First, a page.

No comprehensive record of the Special Duties’ network or personnel exists.
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A report was written by Major R.M.A Jones in June 1944 and states that there were 233 wireless stations.
There were said to be 3,250 men and women involved but none of the participants have come to light.
Mr Chatterton explained how the teams were trained up in preparation for a German invasion, but also played a key role in the overall war effort.
He added: “The Auxiliary Units came out of two areas, one was the military intelligence research, but at the same time SIS (Secret Intelligence Service) and MI6 were doing something similar.
“Eventually the two got amalgamated, but they never knew anything about each other, even though it would have been useful.
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“Loads of training took place, especially with the ATS girls in bunkers, they took part in lots of training.
“They recruited kids too – girl guides and scouts who studied leaflets on different German formations and had to train.
“Some of the radio transmitters were used as part of Operation Fortitude to send fake radio signals to the Germans.”
The CART team has started gathering information based on first-hand accounts, documents and through uncovering bunkers, allowing them to begin mapping out the network.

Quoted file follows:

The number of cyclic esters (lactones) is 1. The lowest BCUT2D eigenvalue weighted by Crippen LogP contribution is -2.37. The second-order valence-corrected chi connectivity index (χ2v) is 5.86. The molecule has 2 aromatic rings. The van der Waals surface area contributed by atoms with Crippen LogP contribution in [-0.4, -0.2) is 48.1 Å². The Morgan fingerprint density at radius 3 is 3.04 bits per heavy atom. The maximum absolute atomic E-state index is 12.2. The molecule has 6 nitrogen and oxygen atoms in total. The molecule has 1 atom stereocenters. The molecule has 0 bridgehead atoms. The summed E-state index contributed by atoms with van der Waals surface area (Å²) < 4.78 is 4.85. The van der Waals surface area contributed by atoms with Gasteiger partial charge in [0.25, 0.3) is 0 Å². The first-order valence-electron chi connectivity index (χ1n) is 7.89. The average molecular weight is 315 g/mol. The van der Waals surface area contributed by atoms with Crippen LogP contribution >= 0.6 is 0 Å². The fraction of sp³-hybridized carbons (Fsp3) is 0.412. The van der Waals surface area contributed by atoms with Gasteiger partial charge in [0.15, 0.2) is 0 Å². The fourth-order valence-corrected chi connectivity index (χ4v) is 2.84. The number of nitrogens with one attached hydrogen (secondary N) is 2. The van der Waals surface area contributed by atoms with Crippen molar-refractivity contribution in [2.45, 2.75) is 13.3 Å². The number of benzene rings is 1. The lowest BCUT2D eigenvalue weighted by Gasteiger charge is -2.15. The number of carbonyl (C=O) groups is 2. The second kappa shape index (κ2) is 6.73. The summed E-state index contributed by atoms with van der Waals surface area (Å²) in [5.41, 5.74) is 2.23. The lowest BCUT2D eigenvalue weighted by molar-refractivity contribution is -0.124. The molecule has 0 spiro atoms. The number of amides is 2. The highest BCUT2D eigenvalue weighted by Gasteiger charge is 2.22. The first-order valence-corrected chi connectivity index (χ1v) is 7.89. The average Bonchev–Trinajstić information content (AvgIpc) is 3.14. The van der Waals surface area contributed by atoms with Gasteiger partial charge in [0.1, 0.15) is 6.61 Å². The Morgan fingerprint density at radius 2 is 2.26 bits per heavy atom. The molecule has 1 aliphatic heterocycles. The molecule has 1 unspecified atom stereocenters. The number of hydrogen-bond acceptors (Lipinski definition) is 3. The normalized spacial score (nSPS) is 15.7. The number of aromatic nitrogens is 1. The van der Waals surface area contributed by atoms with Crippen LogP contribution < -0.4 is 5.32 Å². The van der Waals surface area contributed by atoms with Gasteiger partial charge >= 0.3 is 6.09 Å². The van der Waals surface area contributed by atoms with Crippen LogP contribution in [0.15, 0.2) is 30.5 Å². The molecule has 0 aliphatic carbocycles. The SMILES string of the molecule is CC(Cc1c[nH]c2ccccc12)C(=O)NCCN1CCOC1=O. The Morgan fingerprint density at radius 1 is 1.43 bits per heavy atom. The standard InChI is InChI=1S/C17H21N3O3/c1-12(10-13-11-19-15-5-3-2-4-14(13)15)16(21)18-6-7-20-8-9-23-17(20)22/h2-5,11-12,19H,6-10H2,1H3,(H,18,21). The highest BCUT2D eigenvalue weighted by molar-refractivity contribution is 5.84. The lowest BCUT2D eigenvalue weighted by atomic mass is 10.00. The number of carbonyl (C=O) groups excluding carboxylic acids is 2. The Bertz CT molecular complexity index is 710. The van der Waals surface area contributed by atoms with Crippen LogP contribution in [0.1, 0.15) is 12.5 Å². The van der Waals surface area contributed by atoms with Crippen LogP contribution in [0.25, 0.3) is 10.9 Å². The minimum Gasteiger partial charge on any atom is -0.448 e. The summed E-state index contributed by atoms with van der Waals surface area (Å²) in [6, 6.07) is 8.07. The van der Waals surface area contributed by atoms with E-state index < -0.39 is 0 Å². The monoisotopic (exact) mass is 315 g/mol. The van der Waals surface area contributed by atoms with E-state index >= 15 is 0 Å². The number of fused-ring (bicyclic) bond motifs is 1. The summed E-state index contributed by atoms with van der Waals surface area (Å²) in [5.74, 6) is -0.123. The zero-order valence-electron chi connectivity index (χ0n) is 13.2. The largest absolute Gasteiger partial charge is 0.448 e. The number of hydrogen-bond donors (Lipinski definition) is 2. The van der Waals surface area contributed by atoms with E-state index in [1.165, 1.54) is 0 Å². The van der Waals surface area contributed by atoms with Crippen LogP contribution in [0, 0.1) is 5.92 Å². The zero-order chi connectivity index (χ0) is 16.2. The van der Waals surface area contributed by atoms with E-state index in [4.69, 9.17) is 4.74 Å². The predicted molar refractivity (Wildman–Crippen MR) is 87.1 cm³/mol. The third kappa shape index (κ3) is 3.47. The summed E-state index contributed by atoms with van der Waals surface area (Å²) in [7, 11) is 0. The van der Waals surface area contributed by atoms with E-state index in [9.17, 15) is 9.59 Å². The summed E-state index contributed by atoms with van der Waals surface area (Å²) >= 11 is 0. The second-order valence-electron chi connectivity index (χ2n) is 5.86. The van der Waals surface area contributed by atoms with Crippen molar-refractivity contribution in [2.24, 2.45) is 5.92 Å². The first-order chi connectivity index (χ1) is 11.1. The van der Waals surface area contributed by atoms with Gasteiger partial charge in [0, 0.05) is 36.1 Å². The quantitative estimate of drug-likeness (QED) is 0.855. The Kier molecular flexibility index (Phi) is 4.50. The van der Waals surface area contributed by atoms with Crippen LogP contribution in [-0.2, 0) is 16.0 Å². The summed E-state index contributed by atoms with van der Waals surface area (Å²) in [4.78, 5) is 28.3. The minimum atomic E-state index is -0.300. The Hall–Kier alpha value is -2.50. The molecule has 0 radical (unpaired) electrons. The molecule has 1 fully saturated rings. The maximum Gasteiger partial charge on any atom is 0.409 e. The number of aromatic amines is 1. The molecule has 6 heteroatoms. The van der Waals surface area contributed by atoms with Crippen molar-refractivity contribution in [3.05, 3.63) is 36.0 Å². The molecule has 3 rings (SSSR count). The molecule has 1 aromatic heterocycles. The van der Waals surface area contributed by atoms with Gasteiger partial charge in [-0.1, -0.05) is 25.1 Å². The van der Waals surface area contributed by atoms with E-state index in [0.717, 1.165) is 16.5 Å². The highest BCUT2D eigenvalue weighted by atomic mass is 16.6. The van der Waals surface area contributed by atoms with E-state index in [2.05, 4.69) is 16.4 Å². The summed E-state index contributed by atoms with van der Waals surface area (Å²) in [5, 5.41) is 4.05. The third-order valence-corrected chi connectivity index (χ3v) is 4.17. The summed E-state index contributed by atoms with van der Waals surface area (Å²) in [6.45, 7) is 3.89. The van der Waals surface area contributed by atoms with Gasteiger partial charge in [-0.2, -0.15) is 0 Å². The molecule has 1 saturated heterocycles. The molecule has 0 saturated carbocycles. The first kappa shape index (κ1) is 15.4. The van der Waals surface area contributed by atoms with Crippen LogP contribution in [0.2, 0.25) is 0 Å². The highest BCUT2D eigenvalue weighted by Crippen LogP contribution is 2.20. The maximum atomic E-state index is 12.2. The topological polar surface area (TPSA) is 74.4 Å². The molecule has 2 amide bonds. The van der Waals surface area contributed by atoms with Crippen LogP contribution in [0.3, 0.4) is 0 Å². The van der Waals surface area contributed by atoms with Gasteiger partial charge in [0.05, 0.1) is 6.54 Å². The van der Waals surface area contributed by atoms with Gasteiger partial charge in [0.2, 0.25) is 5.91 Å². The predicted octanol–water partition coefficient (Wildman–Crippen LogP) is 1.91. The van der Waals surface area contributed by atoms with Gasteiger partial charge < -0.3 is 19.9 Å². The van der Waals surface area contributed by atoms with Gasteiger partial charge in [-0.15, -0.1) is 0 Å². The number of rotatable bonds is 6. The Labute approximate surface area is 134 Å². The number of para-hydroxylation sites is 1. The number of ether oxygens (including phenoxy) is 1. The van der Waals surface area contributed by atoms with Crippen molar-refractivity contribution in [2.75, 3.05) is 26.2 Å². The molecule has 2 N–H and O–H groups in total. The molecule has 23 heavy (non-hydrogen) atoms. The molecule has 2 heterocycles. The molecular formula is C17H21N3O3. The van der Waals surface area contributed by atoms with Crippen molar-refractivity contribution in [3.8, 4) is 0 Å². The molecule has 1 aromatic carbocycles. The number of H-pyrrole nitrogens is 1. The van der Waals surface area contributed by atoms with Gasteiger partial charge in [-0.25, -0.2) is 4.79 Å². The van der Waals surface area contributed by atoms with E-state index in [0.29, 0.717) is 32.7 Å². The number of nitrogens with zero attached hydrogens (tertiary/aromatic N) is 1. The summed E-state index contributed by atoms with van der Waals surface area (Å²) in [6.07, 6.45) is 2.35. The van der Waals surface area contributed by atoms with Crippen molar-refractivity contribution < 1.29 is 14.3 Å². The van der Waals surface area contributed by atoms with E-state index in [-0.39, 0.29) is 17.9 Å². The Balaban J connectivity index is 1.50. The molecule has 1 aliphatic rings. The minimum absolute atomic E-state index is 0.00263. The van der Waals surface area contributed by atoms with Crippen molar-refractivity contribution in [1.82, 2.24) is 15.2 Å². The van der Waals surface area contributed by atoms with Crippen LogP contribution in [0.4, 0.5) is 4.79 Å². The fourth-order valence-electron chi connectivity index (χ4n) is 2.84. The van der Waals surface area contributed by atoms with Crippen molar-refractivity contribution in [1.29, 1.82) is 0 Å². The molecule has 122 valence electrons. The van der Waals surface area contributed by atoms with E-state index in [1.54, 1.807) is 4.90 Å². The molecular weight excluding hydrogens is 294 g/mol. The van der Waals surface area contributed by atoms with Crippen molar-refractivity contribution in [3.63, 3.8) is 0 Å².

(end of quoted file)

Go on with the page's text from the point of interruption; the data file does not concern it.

The maps show an astonishing level of detail, given the secretive nature of the operation and how little the CART team has to go off.
Photos show evidence of two bunkers recently found in Wales, as well as a diagram detailing what a typical Special Duties set up would be.
The team now hopes more people will come forward to build a better picture of the network.
Mr Chatterton explained: “Their bunkers can be found around the country in similar places to the Auxiliary Units – the areas considered at risk from invasion.
“Scotland, the East Coast, the South-East corner, the South Coast and South Wales.
“It’s even more secret than the Auxiliary Units, not many people have stepped forward to say they were part of it, we have seen a few wireless operators and ATS girls.”
Mr Chatterton explained how both the Special Duties branch and the Auxiliary Units were ready to put their lives on the line to save the UK.
And he believes they would have been successful.
He concluded: “The Aux Units had no doubt that they were not there for a long time, their life expectancy was two weeks and they would have done as much damage as possible and caused chaos.
“The Special Duties would have done a good job, they weren’t there for a long period of time, I think most of the runners were quite aware they would be caught at some point.
“But for that short period once the invasion started and before the occupation, they would have played a crucial role in delivering information to make all the difference.
“That was the advantage we had because we weren’t invaded early on, we had time to prepare, we were ready unlike France, we were in a much better position.”